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In Syria, Reports of Israeli Strike on Chemical Weapons Site and Increasing Islamic Control of Rebels

April 30, 2013 1:25 am 0 comments

The U.S. now believes that Syrian President Bashar al-Assad, pictured, has used chemical weapons against rebel forces, corroborating an earlier Israeli intelligence assessment. Photo: Wikimedia Commons.

After the United States revealed last week that it now believes Syrian President Bashar al-Assad has used chemical weapons against rebel forces, the Israel Air Force reportedly struck a Syrian chemical weapons site near Damascus over the weekend.

The Free Syrian Army (FSA) rebel group posted a video of smoke rising from a chemical weapons site that it claims Israeli jets struck on Saturday, the Israeli newspaper Maariv reported. FSA said the jets flew over the palace of Assad before the strike, and that a Syrian air defense battery went on to fire at the jets. Neither Israeli nor Syrian officials have confirmed the reported strike.

Corroborating an earlier Israeli intelligence assessment, White House aide Miguel Rodriguez wrote last week in letters to Sens. Carl Levin (D-MI) and John McCain (R-AZ), the leaders of the Senate Armed Services Committee, that the U.S. intelligence community “does assess with varying degrees of confidence that the Syrian regime has used chemical weapons on a small scale in Syria, specifically the chemical agent sarin,” the Wall Street Journal reported. U.S. Secretary of Defense Chuck Hagel also confirmed that policy shift while touring the Middle East last week.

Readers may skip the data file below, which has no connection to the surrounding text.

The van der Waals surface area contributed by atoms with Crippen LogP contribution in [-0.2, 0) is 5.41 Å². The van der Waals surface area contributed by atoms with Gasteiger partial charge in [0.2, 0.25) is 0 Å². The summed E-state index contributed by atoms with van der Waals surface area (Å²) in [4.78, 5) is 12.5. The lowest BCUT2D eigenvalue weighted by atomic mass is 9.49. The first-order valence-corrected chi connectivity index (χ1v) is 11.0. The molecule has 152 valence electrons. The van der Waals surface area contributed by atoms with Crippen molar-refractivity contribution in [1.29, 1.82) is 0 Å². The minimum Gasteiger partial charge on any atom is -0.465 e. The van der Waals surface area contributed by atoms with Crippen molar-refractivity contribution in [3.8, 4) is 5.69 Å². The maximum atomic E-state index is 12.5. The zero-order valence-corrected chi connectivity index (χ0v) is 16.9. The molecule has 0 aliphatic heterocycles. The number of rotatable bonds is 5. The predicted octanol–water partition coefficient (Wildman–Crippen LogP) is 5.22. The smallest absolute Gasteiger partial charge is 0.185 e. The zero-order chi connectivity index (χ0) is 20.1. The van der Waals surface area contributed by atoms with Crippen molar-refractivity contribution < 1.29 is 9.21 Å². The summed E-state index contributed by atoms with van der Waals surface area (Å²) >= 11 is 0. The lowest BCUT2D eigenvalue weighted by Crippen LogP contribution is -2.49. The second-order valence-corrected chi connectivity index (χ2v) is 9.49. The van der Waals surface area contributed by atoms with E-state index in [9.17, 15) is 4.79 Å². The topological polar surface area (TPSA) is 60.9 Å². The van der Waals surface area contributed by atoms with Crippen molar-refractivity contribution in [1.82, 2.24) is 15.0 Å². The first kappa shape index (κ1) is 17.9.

Earlier in the week, the head of the Israel Defense Forces Military Intelligence Research Branch, Brig. Gen. Itay Baron, had said that the Syrian government used lethal chemical weapons, mainly sarin gas, against armed rebels several times over the few weeks and is continuing to do so.

Meanwhile, reports indicate a mounting presence of Islamic terror groups within Syria’s rebel forces, complicating options for Western policymakers to address the Syrian civil war.

According to a report in the New York Times, Islamic groups have provided basic government and local services such as running bakeries, controlling power plants and providing medical services in rebel-controlled areas.

Local residents have grown to respect the Islamic groups who receive funding and weapons from sympathetic donors in the Arab Gulf states. As a result, Islamic commanders have risen up the Syrian rebel ranks, now controlling many positions in the rebel umbrella group, the Supreme Military Council.

The biggest concern for the West is a U.S.-designated foreign terror group, the Al-Nusra Front, which has direct ties to Al-Qaeda in Iraq and has pledged loyalty to Al-Qaeda chief, Ayman al-Zawahiri. Another prominent terror group is Ahrar al-Sham, which is made up primarily of native Syrians.

“My sense is that there are no seculars,” Elizabeth O’Bagy of the Institute for the Study of War, who has recently interviewed several rebel commanders, told the New York Times.

U.S. President Barack Obama has previously said that Assad’s use of chemical weapons would be a “red line” for his administration, possibly triggering U.S. military action. Israeli Prime Minister Benjamin Netanyahu also recently refused to rule out possible Israeli military action in Syria in a BBC interview.

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